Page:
It was established by the witness, Petersen, who was in charge of the loans made by Allied Building Credits, that George Phillips represented the four appellant-corporations in the negotiations for the loans which were made. However, it was not until 1956 that the plaintiff learned that Mr. Phillips was an officer in these corporations.

On November 28, 1955, the minutes of the P-K Construction Corporation reflected that the president (Phillips) and secretary were specifically authorized to ‘execute and deliver any other agreement and documents as may be necessary or convenient to consummate said loan upon such terms and conditions as said officers may deem appropriate in order to secure said loan.’ The loan referred to was the loan from Allied Building Credits.

The construction of the Braemar Park tract was broken down into two groups. The commission agreement was based upon a percentage of whatever was loaned and consequently the commission was also broken down into two separate figures. Two letters sent by the plaintiff with reference to the commissions are as follows:

‘December 19, 1955

‘Mr. George Phillips and Associates

8592 Washington Boulevard

Culver City, California

‘Dear George:

‘In accordance with our agreement in regards to the payment of the commission to me for obtaining financing for your tract in Santa Barbara, California, it is agreed that the commission of $9,800.00 GHP ACM will be paid as follows:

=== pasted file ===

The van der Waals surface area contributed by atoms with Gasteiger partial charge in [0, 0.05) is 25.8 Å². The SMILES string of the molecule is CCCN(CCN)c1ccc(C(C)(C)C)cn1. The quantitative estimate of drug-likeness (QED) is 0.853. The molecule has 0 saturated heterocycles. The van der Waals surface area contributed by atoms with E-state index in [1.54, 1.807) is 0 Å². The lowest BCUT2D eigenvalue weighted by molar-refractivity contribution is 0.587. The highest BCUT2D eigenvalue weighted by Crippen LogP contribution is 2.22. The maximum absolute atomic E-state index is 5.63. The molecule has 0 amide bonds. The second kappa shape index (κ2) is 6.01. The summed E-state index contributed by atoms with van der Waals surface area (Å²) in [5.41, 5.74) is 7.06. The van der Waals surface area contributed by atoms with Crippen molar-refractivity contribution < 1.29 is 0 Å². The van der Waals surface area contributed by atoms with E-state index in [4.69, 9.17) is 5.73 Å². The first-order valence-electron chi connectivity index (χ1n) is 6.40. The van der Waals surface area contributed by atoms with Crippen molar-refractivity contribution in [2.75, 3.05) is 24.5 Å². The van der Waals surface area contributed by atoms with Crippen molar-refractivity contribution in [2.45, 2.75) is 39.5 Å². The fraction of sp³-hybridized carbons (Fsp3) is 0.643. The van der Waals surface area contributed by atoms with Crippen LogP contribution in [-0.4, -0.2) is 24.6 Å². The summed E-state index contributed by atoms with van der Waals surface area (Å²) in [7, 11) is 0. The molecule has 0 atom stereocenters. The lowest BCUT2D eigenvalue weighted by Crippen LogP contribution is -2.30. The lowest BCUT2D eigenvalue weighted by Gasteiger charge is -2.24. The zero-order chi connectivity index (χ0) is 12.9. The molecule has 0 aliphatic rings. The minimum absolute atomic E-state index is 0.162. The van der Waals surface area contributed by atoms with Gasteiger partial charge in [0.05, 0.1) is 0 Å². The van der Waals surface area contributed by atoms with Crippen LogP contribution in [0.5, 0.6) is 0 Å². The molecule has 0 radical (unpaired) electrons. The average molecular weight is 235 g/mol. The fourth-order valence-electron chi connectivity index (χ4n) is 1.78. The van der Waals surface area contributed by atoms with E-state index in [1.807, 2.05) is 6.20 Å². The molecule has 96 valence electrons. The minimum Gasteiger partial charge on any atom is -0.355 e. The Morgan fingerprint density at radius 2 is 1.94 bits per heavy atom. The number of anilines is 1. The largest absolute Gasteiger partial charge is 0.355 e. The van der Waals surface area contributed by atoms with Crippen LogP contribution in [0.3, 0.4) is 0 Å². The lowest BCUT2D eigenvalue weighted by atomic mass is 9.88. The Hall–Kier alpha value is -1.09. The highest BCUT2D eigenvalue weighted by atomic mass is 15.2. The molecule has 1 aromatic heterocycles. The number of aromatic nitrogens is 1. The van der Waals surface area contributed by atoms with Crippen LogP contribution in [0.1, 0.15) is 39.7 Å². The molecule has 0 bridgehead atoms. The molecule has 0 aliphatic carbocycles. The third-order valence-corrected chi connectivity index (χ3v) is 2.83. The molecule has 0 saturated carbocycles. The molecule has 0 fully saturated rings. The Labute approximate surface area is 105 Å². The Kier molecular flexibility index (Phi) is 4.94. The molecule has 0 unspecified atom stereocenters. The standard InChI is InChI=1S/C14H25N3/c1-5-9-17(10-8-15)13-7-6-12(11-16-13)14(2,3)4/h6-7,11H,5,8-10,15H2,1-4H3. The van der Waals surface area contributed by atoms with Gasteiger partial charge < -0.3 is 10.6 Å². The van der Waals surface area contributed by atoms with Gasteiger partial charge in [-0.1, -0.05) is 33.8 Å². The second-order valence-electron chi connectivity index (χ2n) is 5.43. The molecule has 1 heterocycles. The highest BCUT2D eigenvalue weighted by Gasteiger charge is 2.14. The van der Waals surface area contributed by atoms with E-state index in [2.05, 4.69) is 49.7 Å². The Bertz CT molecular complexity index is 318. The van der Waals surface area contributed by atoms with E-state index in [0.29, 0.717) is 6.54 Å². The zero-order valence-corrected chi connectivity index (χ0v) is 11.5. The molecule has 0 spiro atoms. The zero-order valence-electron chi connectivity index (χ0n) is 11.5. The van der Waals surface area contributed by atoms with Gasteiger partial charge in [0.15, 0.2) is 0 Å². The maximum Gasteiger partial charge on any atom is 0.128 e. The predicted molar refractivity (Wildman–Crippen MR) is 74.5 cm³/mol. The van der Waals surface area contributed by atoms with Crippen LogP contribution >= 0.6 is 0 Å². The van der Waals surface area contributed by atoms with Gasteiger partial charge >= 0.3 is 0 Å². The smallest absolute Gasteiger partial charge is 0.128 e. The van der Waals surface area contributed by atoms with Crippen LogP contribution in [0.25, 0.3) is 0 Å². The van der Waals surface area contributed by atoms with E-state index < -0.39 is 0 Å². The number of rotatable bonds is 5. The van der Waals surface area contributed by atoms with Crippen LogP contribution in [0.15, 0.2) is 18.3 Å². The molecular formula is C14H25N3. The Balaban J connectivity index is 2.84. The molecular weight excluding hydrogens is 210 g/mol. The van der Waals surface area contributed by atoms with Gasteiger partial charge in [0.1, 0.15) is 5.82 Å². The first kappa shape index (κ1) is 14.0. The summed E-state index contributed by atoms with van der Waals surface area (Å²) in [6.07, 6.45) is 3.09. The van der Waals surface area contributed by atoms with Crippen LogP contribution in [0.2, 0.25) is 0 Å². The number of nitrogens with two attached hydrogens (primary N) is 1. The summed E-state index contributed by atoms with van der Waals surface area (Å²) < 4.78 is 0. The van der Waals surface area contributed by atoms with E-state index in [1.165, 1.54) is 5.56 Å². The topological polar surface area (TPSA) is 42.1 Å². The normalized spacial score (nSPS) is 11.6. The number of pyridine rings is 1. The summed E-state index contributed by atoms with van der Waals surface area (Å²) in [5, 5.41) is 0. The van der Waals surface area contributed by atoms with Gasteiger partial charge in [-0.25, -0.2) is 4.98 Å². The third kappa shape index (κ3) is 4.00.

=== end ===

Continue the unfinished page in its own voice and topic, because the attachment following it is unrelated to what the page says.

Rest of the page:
‘$5,000.00 immediately—or as soon as you are able to collect it from William Fleming of San Bernardino.

‘$1,000.00 as of April 1, 1956, May, 1956, and June 1, 1956 respectively and the balance to be paid on or before July 15, 1956.

‘Will you please sign your approval on the lower left hand corner and return one copy to me.

‘Very truly yours,

‘(Signed)

‘Anson C. Moore

‘Approved

‘(Signed) George H. Phillips.’

‘April 2, 1956

‘George Phillips Construction Co.

‘8592 Washington Boulevard

‘Culver City, California

‘Attention: Mr. George Phillips

‘Gentlemen:

‘In accordance with our agreement, dated November 3, 1955, since the lender, Allied Building Credits, Inc., has approved the loans on the second group of houses that the commission due me is as follows:

‘$9,800.00 due on or before August 15, 1956. Of this amount $4,000.00 was paid as of February 13, 1956. This commission to apply on the first group of loans. $9,039.50 due on or before August 15, 1956, on the second group of houses.

‘Will you please signify your approval on the lower left hand corner and return one copy for me.

‘Very truly yours,

‘Anson C. Moore

‘ACM:g

‘Approved: (Signed) George H. Phillips.’

George H. Phillips supplied the figures to be used for the amount of the commission earned. The name ‘George H. Phillips and Associates' and the address, and the $4,000 paid upon the commission were received by plaintiff from Mr. Phillips. The address of George H. Phillips and Associates was the same as the address for all of the four appellant-corporations.